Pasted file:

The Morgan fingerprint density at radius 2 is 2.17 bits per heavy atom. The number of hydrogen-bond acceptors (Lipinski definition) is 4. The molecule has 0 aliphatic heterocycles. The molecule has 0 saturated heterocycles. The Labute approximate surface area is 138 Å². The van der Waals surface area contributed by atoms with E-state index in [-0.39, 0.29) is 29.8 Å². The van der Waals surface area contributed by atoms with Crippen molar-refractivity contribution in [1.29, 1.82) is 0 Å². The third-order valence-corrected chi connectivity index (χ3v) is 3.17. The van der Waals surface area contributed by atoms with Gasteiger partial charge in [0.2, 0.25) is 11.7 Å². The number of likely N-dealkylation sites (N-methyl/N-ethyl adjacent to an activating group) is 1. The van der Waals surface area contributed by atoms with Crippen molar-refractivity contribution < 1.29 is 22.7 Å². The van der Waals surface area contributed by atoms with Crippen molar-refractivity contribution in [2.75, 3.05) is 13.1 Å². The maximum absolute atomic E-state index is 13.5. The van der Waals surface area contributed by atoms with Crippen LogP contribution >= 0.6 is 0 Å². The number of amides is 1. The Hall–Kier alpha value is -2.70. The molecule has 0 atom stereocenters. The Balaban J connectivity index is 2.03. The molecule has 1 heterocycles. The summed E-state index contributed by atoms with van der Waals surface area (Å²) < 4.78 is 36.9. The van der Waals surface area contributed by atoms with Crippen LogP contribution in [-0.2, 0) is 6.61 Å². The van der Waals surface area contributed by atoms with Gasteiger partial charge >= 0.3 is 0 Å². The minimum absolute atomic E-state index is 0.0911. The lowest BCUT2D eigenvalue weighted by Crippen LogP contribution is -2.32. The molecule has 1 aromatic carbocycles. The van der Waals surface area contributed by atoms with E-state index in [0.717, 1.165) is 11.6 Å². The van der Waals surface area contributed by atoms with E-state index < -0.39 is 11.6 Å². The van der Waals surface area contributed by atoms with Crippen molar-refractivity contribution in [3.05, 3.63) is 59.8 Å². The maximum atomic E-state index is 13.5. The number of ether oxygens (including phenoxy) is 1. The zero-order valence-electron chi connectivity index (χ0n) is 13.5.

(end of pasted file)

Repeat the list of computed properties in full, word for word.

The Morgan fingerprint density at radius 2 is 2.17 bits per heavy atom. The number of hydrogen-bond acceptors (Lipinski definition) is 4. The molecule has 0 aliphatic heterocycles. The molecule has 0 saturated heterocycles. The Labute approximate surface area is 138 Å². The van der Waals surface area contributed by atoms with E-state index in [-0.39, 0.29) is 29.8 Å². The van der Waals surface area contributed by atoms with Crippen molar-refractivity contribution in [1.29, 1.82) is 0 Å². The third-order valence-corrected chi connectivity index (χ3v) is 3.17. The van der Waals surface area contributed by atoms with Gasteiger partial charge in [0.2, 0.25) is 11.7 Å². The number of likely N-dealkylation sites (N-methyl/N-ethyl adjacent to an activating group) is 1. The van der Waals surface area contributed by atoms with Crippen molar-refractivity contribution < 1.29 is 22.7 Å². The van der Waals surface area contributed by atoms with Crippen molar-refractivity contribution in [2.75, 3.05) is 13.1 Å². The maximum absolute atomic E-state index is 13.5. The van der Waals surface area contributed by atoms with Crippen LogP contribution >= 0.6 is 0 Å². The number of amides is 1. The Hall–Kier alpha value is -2.70. The molecule has 0 atom stereocenters. The Balaban J connectivity index is 2.03. The molecule has 1 heterocycles. The summed E-state index contributed by atoms with van der Waals surface area (Å²) < 4.78 is 36.9. The van der Waals surface area contributed by atoms with Crippen LogP contribution in [-0.2, 0) is 6.61 Å². The van der Waals surface area contributed by atoms with Gasteiger partial charge >= 0.3 is 0 Å². The minimum absolute atomic E-state index is 0.0911. The lowest BCUT2D eigenvalue weighted by Crippen LogP contribution is -2.32. The molecule has 1 aromatic carbocycles. The van der Waals surface area contributed by atoms with E-state index in [0.717, 1.165) is 11.6 Å². The van der Waals surface area contributed by atoms with E-state index < -0.39 is 11.6 Å². The van der Waals surface area contributed by atoms with Crippen molar-refractivity contribution in [3.05, 3.63) is 59.8 Å². The maximum atomic E-state index is 13.5. The number of ether oxygens (including phenoxy) is 1. The zero-order valence-electron chi connectivity index (χ0n) is 13.5.